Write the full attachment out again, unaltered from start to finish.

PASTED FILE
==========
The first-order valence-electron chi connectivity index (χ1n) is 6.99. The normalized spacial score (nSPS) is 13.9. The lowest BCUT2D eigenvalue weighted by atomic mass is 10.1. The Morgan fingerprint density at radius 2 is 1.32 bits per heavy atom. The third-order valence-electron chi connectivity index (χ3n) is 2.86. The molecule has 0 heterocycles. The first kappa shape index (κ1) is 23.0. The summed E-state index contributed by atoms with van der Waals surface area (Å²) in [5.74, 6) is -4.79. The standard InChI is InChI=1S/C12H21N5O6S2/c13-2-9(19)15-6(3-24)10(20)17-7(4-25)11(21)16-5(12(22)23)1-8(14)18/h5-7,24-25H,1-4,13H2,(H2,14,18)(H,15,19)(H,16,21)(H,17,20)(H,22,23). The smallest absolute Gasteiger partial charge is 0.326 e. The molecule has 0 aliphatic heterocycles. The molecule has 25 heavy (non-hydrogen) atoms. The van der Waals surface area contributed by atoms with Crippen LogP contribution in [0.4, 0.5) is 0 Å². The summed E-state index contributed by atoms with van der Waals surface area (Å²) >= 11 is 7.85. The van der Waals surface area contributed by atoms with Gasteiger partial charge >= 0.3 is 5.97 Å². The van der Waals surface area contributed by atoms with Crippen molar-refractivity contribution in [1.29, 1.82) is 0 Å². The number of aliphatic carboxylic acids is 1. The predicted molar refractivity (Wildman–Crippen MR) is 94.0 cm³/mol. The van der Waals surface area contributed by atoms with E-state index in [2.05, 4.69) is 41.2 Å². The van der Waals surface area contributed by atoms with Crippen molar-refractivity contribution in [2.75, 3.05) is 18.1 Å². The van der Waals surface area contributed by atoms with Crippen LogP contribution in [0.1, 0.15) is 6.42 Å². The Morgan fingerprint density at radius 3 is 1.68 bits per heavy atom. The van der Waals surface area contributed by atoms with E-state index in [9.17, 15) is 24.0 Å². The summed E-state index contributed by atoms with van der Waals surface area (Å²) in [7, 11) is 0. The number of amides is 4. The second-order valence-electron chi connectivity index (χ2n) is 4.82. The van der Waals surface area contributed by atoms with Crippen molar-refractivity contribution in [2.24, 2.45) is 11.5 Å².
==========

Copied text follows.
The first-order valence-electron chi connectivity index (χ1n) is 6.99. The normalized spacial score (nSPS) is 13.9. The lowest BCUT2D eigenvalue weighted by atomic mass is 10.1. The Morgan fingerprint density at radius 2 is 1.32 bits per heavy atom. The third-order valence-electron chi connectivity index (χ3n) is 2.86. The molecule has 0 heterocycles. The first kappa shape index (κ1) is 23.0. The summed E-state index contributed by atoms with van der Waals surface area (Å²) in [5.74, 6) is -4.79. The standard InChI is InChI=1S/C12H21N5O6S2/c13-2-9(19)15-6(3-24)10(20)17-7(4-25)11(21)16-5(12(22)23)1-8(14)18/h5-7,24-25H,1-4,13H2,(H2,14,18)(H,15,19)(H,16,21)(H,17,20)(H,22,23). The smallest absolute Gasteiger partial charge is 0.326 e. The molecule has 0 aliphatic heterocycles. The molecule has 25 heavy (non-hydrogen) atoms. The van der Waals surface area contributed by atoms with Crippen LogP contribution in [0.4, 0.5) is 0 Å². The summed E-state index contributed by atoms with van der Waals surface area (Å²) >= 11 is 7.85. The van der Waals surface area contributed by atoms with Gasteiger partial charge >= 0.3 is 5.97 Å². The van der Waals surface area contributed by atoms with Crippen molar-refractivity contribution in [1.29, 1.82) is 0 Å². The number of aliphatic carboxylic acids is 1. The predicted molar refractivity (Wildman–Crippen MR) is 94.0 cm³/mol. The van der Waals surface area contributed by atoms with E-state index in [2.05, 4.69) is 41.2 Å². The van der Waals surface area contributed by atoms with Crippen molar-refractivity contribution in [2.75, 3.05) is 18.1 Å². The van der Waals surface area contributed by atoms with Crippen LogP contribution in [0.1, 0.15) is 6.42 Å². The Morgan fingerprint density at radius 3 is 1.68 bits per heavy atom. The van der Waals surface area contributed by atoms with E-state index in [9.17, 15) is 24.0 Å². The summed E-state index contributed by atoms with van der Waals surface area (Å²) in [7, 11) is 0. The number of amides is 4. The second-order valence-electron chi connectivity index (χ2n) is 4.82. The van der Waals surface area contributed by atoms with Crippen molar-refractivity contribution in [2.24, 2.45) is 11.5 Å².